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Diabetes. 2015 Jun;64(6):2002-14. doi: 10.2337/db14-0704. Epub 2015 Jan 20.

A novel role for subcutaneous adipose tissue in exercise-induced improvements in glucose homeostasis.

Author information

1
Section on Integrative Physiology and Metabolism, Joslin Diabetes Center, Harvard Medical School, Boston, MA Department of Medicine, Brigham and Women's Hospital, Harvard Medical School, Boston, MA.
2
Section on Integrative Physiology and Metabolism, Joslin Diabetes Center, Harvard Medical School, Boston, MA.
3
Section on Integrative Physiology and Metabolism, Joslin Diabetes Center, Harvard Medical School, Boston, MA Department of Medicine, Brigham and Women's Hospital, Harvard Medical School, Boston, MA laurie.goodyear@joslin.harvard.edu.

Abstract

Exercise training improves whole-body glucose homeostasis through effects largely attributed to adaptations in skeletal muscle; however, training also affects other tissues, including adipose tissue. To determine whether exercise-induced adaptations to adipose tissue contribute to training-induced improvements in glucose homeostasis, subcutaneous white adipose tissue (scWAT) from exercise-trained or sedentary donor mice was transplanted into the visceral cavity of sedentary recipients. Remarkably, 9 days post-transplantation, mice receiving scWAT from exercise-trained mice had improved glucose tolerance and enhanced insulin sensitivity compared with mice transplanted with scWAT from sedentary or sham-treated mice. Mice transplanted with scWAT from exercise-trained mice had increased insulin-stimulated glucose uptake in tibialis anterior and soleus muscles and brown adipose tissue, suggesting that the transplanted scWAT exerted endocrine effects. Furthermore, the deleterious effects of high-fat feeding on glucose tolerance and insulin sensitivity were completely reversed if high-fat-fed recipient mice were transplanted with scWAT from exercise-trained mice. In additional experiments, voluntary exercise training by wheel running for only 11 days resulted in profound changes in scWAT, including the increased expression of ∼1,550 genes involved in numerous cellular functions including metabolism. Exercise training causes adaptations to scWAT that elicit metabolic improvements in other tissues, demonstrating a previously unrecognized role for adipose tissue in the beneficial effects of exercise on systemic glucose homeostasis.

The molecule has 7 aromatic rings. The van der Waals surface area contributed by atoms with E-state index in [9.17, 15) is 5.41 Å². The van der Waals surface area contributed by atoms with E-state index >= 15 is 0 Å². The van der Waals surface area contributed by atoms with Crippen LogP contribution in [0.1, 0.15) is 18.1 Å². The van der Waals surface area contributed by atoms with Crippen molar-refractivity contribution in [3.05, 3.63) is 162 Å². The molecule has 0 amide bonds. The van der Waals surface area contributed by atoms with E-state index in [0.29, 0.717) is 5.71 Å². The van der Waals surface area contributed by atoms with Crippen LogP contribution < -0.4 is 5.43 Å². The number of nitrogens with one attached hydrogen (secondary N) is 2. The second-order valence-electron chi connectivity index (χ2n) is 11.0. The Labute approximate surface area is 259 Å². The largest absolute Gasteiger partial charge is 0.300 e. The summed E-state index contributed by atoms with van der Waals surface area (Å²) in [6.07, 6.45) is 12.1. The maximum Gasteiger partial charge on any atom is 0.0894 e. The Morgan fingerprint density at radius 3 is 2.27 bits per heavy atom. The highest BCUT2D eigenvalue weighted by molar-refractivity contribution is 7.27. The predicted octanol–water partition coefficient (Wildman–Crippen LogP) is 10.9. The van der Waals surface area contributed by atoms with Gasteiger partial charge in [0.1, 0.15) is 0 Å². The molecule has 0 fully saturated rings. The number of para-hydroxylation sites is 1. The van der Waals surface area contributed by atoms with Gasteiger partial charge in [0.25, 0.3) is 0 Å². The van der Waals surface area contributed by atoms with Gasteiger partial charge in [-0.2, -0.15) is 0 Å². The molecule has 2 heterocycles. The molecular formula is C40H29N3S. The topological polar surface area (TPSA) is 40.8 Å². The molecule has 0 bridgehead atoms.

PMID:
25605808
PMCID:
PMC4439563
DOI:
10.2337/db14-0704
[Indexed for MEDLINE]
Free PMC Article

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